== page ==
Isn’t that just 5.6% of equity? Nope, not if you rely on the magic of Risk Weighted Assets. Now, before somebody corrects me, I do understand the concept (well, say about as well as a regulator ;-) ), and it has a certain charm & logic (like most dangerous ideas). I’d probably even find it handy if I was performing a comparative risk analysis on some potential bank stocks. But lift your eyes from the white paper & look around the real world – it won’t be long before you’re painfully reminded how God-awful quickly risk-free assets can turn risky! And tomorrow‘s risk isn’t necessarily a risk you’ve seen before…
If you really do want to invest in bank stocks, it seems obvious the v first requirement should be an equity ratio of at least 8%, even 10%. And that’s something you should calculate yourself – it isn’t difficult, just ignore everything management says. To mangle what Buffett said, a good investor only needs simple arithmetic: Just hit the balance sheet, and calculate equity/total assets – go on, you can simply eyeball it!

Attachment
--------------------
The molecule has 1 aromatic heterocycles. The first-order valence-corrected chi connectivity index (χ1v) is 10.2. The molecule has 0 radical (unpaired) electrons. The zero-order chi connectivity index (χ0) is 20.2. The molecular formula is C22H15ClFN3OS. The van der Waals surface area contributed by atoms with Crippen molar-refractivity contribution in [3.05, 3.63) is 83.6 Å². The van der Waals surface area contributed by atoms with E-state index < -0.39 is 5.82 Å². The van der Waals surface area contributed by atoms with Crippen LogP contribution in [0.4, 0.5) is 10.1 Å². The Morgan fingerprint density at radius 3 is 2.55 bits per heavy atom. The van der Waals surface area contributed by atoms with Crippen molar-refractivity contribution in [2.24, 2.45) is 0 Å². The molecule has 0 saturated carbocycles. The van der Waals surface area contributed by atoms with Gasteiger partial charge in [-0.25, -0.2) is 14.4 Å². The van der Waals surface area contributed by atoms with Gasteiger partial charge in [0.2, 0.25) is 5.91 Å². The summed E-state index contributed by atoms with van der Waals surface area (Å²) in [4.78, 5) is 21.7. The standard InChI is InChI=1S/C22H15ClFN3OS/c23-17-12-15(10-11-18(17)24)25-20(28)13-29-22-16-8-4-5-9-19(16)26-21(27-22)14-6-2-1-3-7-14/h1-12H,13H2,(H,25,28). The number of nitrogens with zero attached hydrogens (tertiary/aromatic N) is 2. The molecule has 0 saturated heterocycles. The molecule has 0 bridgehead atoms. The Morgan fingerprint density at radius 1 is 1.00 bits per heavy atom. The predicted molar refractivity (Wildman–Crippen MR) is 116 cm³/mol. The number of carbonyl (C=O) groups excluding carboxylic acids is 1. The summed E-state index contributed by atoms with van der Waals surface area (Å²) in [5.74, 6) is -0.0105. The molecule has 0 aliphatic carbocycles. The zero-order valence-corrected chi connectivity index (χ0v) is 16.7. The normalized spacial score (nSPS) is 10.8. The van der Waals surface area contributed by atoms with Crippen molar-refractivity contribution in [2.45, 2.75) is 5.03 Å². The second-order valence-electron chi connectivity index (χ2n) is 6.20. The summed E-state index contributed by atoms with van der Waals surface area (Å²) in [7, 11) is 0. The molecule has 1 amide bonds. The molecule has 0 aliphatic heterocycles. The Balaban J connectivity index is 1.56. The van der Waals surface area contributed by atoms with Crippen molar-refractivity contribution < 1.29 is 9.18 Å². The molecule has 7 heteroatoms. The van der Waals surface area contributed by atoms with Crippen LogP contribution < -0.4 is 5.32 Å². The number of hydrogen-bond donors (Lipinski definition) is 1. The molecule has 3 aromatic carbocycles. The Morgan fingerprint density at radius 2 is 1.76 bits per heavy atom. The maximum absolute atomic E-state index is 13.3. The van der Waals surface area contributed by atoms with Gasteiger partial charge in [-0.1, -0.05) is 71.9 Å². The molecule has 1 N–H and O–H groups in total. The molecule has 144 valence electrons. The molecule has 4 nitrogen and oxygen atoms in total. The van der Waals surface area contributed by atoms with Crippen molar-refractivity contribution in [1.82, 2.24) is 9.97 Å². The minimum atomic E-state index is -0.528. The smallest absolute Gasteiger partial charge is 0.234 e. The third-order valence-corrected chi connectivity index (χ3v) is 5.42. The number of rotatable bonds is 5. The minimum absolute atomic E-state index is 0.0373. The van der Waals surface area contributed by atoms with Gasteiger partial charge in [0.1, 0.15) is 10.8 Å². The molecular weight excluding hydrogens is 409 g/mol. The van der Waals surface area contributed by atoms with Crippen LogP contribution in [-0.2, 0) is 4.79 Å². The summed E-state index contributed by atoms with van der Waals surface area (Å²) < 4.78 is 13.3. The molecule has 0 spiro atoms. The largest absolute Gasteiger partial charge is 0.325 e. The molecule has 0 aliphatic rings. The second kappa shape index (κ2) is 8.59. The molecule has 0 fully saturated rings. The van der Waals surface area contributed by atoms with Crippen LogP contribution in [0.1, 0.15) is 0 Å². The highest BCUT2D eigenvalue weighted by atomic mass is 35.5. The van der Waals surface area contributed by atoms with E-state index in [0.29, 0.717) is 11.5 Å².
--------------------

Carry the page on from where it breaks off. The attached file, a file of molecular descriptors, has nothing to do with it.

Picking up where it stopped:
Even now, investors & home-owners aren’t quite sure if the decline in Irish property prices is actually over. Which explains the continued increase in B/I’s ‘impaired’ loans & their never-ending write-downs. Which may not be over yet: Their latest (total) impairment provision is only EUR 7.1 bio. Only..?! Well, I take a pretty simple top-down approach to loan losses: Picture the average loan B/I was making some years back – let’s say it was a house loan for a middle manager, up to his neck in debt & desperation. I’m probably being kind if I presume the LTV was only 80%. But for every 80 cts of debt, the bank’s original 100 cts of collateral has now melted away to say 40 cts, at best. Sure, they probably have impaired loans in better shape, but you can bet they’ve plenty in far worse shape too…